Table 1

Strains used in this study

Strain

Relevant genetic markers, features, and/or description

Construction, source, or reference

DH5α

Escherichia coli cloning strain: F φ80lacZΔM15 Δ(lacZYA-argF)U169 endA1 recA1 hsd R17 (rk-, mk+) deoR thi-1 supE44 gyrA96 relA1

Invitrogen

DH10B

Escherichia coli cloning strain: F mcrA Δ(mrr-hsdRMS-mcrBC) Φ80lacZΔM15 ΔlacX74 endA1 recA1 deoR Δ(ara, leu)7697 araD139 galU galK nupG rpsL

Invitrogen

MT616

MT607/pRK600; Escherichia coli helper strain for mobilizing RK2/RP4-derived plasmids

[53]

NA1000

Caulobacter crescentus syn-1000; previously called CB15N, a synchronizable derivative of wild-type CB15

[54]

ZM4

Zymomonas mobilis wild-type strain, previously called CP4

[55]

Rm1021

Sinorhizobium meliloti SU47 derivative, SmR (progenitor of strains listed below)

[56]

JOE3273

SMb20895::pJC445 (P araA -uidA)

Mate pJC445 into Rm1021, select for NmR

JOE3275

SMb21526::pJC446 (P tauA -uidA)

Mate pJC446 into Rm1021, select for NmR

JOE3277

SMc02323::pJC447 (P rhaR -uidA)

Mate pJC447 into Rm1021, select for NmR

JOE3334

SMb21648::pJC455 (P melA -uidA)

Mate pJC455 into Rm1021, select for NmR

JOE3601

SMc02369::pJC468 (P tauA -pleC)

Mate pJC468 into Rm1021, select for NmR

JOE3604

SMc02066::pJC470 (P tauA -tatAB)

Mate pJC470 into Rm1021, select for NmR

JOE3844

ΔtauR (ΔSMb21525)

Allelic replacement using pJC507

JOE3846

ΔtauC (ΔSMb21528)

Allelic replacement using pJC508

JOE3848

ΔtauY (ΔSMb21529)

Allelic replacement using pJC509

Table 2

Plasmids used in this study

Plasmid

Relevant genetic markers, features, and/or description

Construction, source, or reference

pBBR1 MCS-2

Broad-host-range vector, KmR

[57]

pCM130

RK2-derived broad-host-range vector with E. coli rrnB terminator preceding polylinker, TcR

[58]

pJQ200sk

Counter-selectable vector for allelic replacement, sacB, GmR

[59]

pRVMCS-5

RK2-derived broad-host-range vector with C. crescentus P van promoter, TcR

[14]

pVCHYN-5

Narrow-host-range vector with C. crescentus P van promoter and mCherry, TcR

[14]

pVO155

pUC119-derived suicide vector with uidA cassette, NmR/KmR ApR

[60]

pJC445

pVO155-P araA , for fusing uidA to sequence upstream of araA

This study

pJC446

pVO155-P tauA , for fusing uidA to sequence upstream of tauA

This study

pJC447

pVO155-P rhaR , for fusing uidA to sequence upstream of rhaR

This study

pJC455

pVO155-P melA , for fusing uidA to sequence upstream of melA

This study

pJC468

pVO155-P tauA -pleC, for integrating into chromosome and placing pleC under control of P tauA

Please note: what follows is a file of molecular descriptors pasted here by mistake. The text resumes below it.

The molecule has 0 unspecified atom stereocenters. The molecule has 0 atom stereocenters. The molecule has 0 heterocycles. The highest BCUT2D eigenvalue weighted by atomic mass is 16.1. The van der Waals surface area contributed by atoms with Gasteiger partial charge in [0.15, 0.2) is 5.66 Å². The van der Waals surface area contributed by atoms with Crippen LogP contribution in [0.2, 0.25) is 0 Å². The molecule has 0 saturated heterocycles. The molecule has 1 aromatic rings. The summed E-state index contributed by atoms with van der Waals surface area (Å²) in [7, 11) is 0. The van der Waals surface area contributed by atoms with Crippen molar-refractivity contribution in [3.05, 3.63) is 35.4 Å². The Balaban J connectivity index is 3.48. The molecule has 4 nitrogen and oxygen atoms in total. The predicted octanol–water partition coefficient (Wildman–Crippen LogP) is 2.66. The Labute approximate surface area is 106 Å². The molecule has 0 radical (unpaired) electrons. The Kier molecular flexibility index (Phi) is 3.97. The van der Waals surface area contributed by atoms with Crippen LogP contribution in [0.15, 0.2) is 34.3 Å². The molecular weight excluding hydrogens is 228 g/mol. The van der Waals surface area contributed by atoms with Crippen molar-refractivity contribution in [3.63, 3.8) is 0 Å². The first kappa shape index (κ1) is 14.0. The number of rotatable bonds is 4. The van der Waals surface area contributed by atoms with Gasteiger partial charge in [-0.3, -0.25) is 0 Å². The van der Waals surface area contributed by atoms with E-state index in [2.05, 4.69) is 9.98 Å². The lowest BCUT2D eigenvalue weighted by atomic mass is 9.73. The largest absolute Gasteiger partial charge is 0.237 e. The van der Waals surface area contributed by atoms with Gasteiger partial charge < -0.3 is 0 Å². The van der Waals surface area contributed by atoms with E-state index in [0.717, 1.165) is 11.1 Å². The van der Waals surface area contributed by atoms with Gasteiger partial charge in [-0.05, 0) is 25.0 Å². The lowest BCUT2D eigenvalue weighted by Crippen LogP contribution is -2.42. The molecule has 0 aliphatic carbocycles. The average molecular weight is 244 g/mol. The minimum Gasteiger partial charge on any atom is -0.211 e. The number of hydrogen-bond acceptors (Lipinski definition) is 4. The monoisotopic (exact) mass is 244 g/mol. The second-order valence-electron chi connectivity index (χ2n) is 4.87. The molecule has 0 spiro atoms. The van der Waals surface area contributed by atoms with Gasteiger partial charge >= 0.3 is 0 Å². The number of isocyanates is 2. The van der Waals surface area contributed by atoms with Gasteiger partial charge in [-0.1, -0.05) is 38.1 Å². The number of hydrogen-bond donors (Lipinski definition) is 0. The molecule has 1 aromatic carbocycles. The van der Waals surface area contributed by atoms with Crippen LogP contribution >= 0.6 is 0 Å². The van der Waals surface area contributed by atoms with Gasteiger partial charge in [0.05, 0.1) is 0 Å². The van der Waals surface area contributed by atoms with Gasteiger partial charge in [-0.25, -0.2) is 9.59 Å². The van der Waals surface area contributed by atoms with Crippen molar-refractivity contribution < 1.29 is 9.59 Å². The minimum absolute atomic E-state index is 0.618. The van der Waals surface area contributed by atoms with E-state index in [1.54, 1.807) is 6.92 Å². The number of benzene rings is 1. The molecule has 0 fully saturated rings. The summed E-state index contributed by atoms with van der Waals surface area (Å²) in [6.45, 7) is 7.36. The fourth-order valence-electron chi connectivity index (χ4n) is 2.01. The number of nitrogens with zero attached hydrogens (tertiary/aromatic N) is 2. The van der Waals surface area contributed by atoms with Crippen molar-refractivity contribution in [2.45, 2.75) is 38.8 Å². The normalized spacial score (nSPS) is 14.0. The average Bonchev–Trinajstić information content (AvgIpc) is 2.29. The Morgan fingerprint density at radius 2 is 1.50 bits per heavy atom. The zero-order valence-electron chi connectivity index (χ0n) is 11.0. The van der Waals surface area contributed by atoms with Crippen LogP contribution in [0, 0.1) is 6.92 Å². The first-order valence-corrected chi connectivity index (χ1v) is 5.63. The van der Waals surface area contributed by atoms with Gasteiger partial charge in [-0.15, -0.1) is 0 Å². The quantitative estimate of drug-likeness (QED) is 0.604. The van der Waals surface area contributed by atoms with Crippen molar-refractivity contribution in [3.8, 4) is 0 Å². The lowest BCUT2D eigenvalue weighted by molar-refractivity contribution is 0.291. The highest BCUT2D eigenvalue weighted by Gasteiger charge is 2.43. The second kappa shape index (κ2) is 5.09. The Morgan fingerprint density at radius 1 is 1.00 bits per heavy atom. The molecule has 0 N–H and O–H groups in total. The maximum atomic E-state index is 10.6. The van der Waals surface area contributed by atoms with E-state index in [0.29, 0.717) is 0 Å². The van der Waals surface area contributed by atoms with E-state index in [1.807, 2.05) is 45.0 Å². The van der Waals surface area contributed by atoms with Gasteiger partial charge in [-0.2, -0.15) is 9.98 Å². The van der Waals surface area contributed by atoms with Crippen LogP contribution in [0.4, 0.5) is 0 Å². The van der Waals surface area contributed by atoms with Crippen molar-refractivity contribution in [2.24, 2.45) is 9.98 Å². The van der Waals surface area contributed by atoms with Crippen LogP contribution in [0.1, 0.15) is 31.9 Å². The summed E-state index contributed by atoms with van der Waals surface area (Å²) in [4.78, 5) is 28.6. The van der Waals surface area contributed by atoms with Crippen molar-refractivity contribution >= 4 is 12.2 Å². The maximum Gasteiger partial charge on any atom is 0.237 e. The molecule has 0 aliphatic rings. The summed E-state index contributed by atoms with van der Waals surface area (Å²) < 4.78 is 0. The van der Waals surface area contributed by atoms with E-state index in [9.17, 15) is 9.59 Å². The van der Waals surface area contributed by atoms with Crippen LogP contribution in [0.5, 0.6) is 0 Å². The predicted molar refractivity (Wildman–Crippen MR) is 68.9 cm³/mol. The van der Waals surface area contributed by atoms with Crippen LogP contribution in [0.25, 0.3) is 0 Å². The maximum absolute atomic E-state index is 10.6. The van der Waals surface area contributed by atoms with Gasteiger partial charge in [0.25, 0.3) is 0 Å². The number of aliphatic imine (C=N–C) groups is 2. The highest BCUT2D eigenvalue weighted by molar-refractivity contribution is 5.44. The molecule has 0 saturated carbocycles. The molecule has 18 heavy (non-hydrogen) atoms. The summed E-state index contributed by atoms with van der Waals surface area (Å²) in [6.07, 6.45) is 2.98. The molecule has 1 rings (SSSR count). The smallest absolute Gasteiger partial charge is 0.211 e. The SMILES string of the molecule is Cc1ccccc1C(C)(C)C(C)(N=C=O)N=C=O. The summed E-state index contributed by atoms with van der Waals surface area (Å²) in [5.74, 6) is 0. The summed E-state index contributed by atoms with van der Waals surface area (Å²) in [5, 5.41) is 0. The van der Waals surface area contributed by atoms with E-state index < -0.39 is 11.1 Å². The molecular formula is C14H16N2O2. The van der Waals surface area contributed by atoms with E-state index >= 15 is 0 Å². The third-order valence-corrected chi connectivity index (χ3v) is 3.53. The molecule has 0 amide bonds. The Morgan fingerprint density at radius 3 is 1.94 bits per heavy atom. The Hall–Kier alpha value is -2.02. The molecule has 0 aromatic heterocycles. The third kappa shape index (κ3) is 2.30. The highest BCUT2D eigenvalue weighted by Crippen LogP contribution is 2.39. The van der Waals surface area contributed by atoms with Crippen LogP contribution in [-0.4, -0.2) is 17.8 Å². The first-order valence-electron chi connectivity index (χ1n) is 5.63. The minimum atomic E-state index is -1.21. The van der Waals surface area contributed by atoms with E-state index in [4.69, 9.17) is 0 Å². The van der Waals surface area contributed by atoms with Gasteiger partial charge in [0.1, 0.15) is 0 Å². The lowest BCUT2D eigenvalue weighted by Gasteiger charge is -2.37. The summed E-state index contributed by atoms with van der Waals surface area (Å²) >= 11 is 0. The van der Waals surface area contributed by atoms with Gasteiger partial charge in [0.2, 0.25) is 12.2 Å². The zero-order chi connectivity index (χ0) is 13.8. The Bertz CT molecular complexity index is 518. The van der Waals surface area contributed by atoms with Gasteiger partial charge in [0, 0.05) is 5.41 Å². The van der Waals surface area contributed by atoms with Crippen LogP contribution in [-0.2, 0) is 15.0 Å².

This study

pJC470

pVO155-P tauA -tatAB, for integrating into chromosome and placing tatB and tatC under control of P tauA

This study

pJC472

pCM130-P tauA

This study

pJC473

pCM130-tauR-P tauA

This study

pJC474

pRVMCS-5-derived plasmid carrying P tauA

This study

pJC475

pRVMCS-5-derived plasmid carrying tauR-P tauA

This study

pJC478

pCM130-P tauA -uidA

This study

pJC479

pCM130-tauR-P tauA -uidA

This study

pJC503

pRVMCS-5-derived plasmid carrying tauR-P tauA -mCherry

This study

pJC507

pJQ200sk-ΔtauR

This study

pJC508

pJQ200sk-ΔtauC

This study

pJC509

pJQ200sk-ΔtauY

This study

pJC514

pBBR1 MCS-2-tauR-P tauA -mCherry

This study

pJC538

pCM130-P tauA -tauC

This study

pJC539

pCM130-P tauA -tauY

This study

Mobilization of plasmids from E. coli to S. meliloti , C. crescentus, or Z. mobilis was accomplished by triparental mating, with the help of strain MT616, carrying pRK600 [53]; nalidixic acid or streptomycin was used to select against E. coli donor and helper strains. Electroporation of plasmid DNA into C. crescentus was achieved using cuvettes with 1-mm gaps and a Bio-Rad Gene Pulser II with the following settings: 400 Ω, 25 μF, and 1.5 kV [50]. Deletions in the S. meliloti genome were generated by homologous recombination and allelic replacement, using a two-step selection procedure with the vector pJQ200sk [59],[61]. Plasmid integrations and genomic deletions were screened and confirmed by PCR. Construction of depletion strains required the presence of 100mM taurine in the medium while selecting for transconjugants.

Molecular cloning

Standard techniques were used for cloning and analysis of DNA, PCR, and transformation into E. coli[51],[62]. Plasmids and DNA fragments were isolated using commercial kits from Qiagen. KOD polymerase (Novagen) or MangoMix (Bioline) was used for high- or low-fidelity PCR amplification, respectively, while other enzymes used to manipulate DNA came from New England BioLabs. Elim Biopharmaceuticals provided oligonucleotide synthesis and DNA sequencing services. Details of plasmid construction are described in Additional file 1. Oligonucleotide sequences are provided in Additional file 2.

Beta-glucuronidase (GUS) reporter assays

We monitored expression of the uidA reporter, under the control of various promoters, by assessing beta-glucuronidase activities as previously described [63], except lysozyme was omitted and 400 μL 1 M sodium carbonate was added to stop each reaction. Enzymatic activity in each biological sample was measured in duplicates or triplicates, and measurements from at least three independent biological samples were averaged.